The anarchists that sank Greece into a near state of chaos late last year are now taking aim at the Church: Greece is seeing an unprecedented spate of terrorist attacks against churches. Among the churches that were hit, in one case during religious service, were the Athens Metropolitan Church, the Piraeus Metropolitan Church, and the Church of St. Demetrios in Thessaloniki. Greek media have described these attacks, the likes of which Greece has not seen even when the country was under occupation, as a “declaration of war against the Church of Greece.” All of the bombs were defused in time and only one, at Agia Triada in Pireaus, caused minor damage. The organization “Conspiracy of the Nuclei of Fire – Commandos” along with “The Nihilist Faction” assumed responsibility for the attack and in a manifesto claimed “Religion is a mechanism of power that plays a particularly devious role in subjugating people.” Authorities in Greece are taking the attacks very seriously, especially in … [Read more...]

Bishop Hilarion: Ecumenical Patriarchate seeks to impose Roman Catholic model of primacy

From Interfax: Moscow Patriarchate disagrees with Constantinople desire to play special role in Orthodoxy MOSCOW (April 10) -- Bishop Hilarion of Volokolamsk, the head of the Moscow Patriarchate's external church relations department, has criticized the Constantinople Patriarchate's intention to control all church communities within the Orthodox diaspora. "I see the situation in the inter-Orthodox relations surrounding the Constantinople Patriarchate's claim to have some special role in the Orthodox Church as one of the key challenges today," Bishop Hilarion said at a press conference at the Interfax main office in Moscow on Friday. "What is happening is in fact an attempt to impose a model existing in the Catholic Church on the Orthodox Church to have as centralized church power as possible, with one bishop leading it as the head of the Ecumenical Church," he said. "There has never been such a model in the Orthodox tradition," Bishop Hilarion said. He … [Read more...]

Turkish film ‘Guz Sancisi’ sheds light on 1955 Istanbul pogrom

For the first time, a Turkish film has taken a serious look at the anti-Greek riots in Istanbul on Sept. 6-7, 1955, a horrific mob attack that triggered the rapid decline of the Greek Christian community -- at the time numbering some 120,000 to 135,000 people. Widespread destruction was wreaked on homes, businesses and Greek Orthodox Church property. Businesses and homes owned by Armenians and Jews were also targeted. An article in Today's Zaman, a Turkish paper, describes the film "Güz Sancısı," or "The Pain of Autumn," as a love story of Behçet and Elena, a Turkish man and a Greek woman, set against the tension that culminated in the real-life destruction of 5,300 businesses and houses owned by Greeks, Armenians and Jews. The paper, citing distributor Özen Film, said that more than 500,000 people have seen the film since its release in March. Visit the official site here. The producers of "The Pain of Autumn" say the film about the 1955 pogrom ... ... is a result of an … [Read more...]

Patr. Bartholomew to White House meeting?

The Greek newspaper Kathimerini is reporting that President Obama will meet Ecumenical Patriarch Bartholomew when he is in Istanbul on April 7 during a visit to Turkey. "However," the paper said, "the US president is also due to hold a one-on-one meeting with the patriarch in the White House on November 3." The plans were firmed up when Archbishop Demetrios met with the president on March 25 during a White House reception in honor of Greek Independence Day, Kathimerini said. During the public ceremony, the archbishop compared the president to Alexander the Great. While in Washington, he also attended a reception hosted by the Ambassador of Greece to the United States Alexandros Mallias at the Greek Embassy. Minister of Justice Nikolaos Dendias represented the Greek Government at the Independence Day events. Meanwhile, the tug-of-war between, on one side, the Turkish government and, on the other, the U.S. Greek lobby and the Greek government, continues over a proposed meeting … [Read more...]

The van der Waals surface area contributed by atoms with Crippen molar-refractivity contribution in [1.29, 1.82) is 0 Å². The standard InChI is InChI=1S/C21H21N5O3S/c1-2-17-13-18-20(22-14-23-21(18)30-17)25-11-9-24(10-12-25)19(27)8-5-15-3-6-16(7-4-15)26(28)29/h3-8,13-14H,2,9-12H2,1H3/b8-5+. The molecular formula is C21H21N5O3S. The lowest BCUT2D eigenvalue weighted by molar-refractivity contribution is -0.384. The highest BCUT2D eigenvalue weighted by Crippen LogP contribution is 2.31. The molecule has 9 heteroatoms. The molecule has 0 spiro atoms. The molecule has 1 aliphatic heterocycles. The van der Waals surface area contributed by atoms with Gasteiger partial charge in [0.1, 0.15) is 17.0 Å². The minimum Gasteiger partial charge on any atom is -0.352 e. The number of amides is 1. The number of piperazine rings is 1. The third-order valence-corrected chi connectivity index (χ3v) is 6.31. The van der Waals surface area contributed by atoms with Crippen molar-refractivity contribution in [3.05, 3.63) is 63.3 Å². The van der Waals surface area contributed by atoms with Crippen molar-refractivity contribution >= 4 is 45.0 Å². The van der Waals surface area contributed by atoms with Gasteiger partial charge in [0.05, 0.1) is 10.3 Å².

Archbishop Demetrios Compares Obama to Alexander the Great

Archbishop Demetrios, leader of the largest Orthodox Christian jurisdiction in the United States, compared President Obama to Alexander the Great at a Greek Independence Day celebration at the White House. Politico, noting that the president got "a little unexpected flattery" from the hierarch about his crisis management skills, said the archbishop told Obama: "Following the brilliant example of Alexander the Great...you will be able to cut the Gordian knot of these unresolved issues." The unexpected flattery was so over that top that it embarrassed the president and earned the archbishop a link on the Drudge Report. In the video, someone can be heard hailing the president as an "honorary Greek." Just a hunch, but I bet that little hosanna came from one of the Obamakis and Bidenopoulos set. Back story. In the last few days, the Greek Lobby has been in overdrive over a report in Hurriyet that Secretary of State Hillary Clinton was to meet with Turkish Cypriot President Mehmet … [Read more...]

Obamakis and Bidenopoulos

Opa! Obama!

Political candidates follow a time-honored campaign strategy of reaching out to ethnic groups and religious communities, and Orthodox Christians have been courted this way for years. It works both ways, of course. Now, little more than a week after the election, we're getting a good look at how politicians and political operatives of Greek descent -- many of them prominent in the Greek Orthodox Archdiocese -- have been working for years to promote President-elect Barack Obama and running mate Sen. Joseph Biden. The Greeks for Obama group, for example, developed this catchy slogan: "If you are Greek and love Obama, clap your hands." On Nov. 5, the National Coordinated Effort of Hellenes told supporters that it had raised $500,000 for Obama's campaign just weeks before the election. (full message appended at bottom of post). Andy Manatos, a public relations executive who also chaired last summer's GOA Clergy-Laity Congress, led the effort for this group. "Moving the huge American … [Read more...]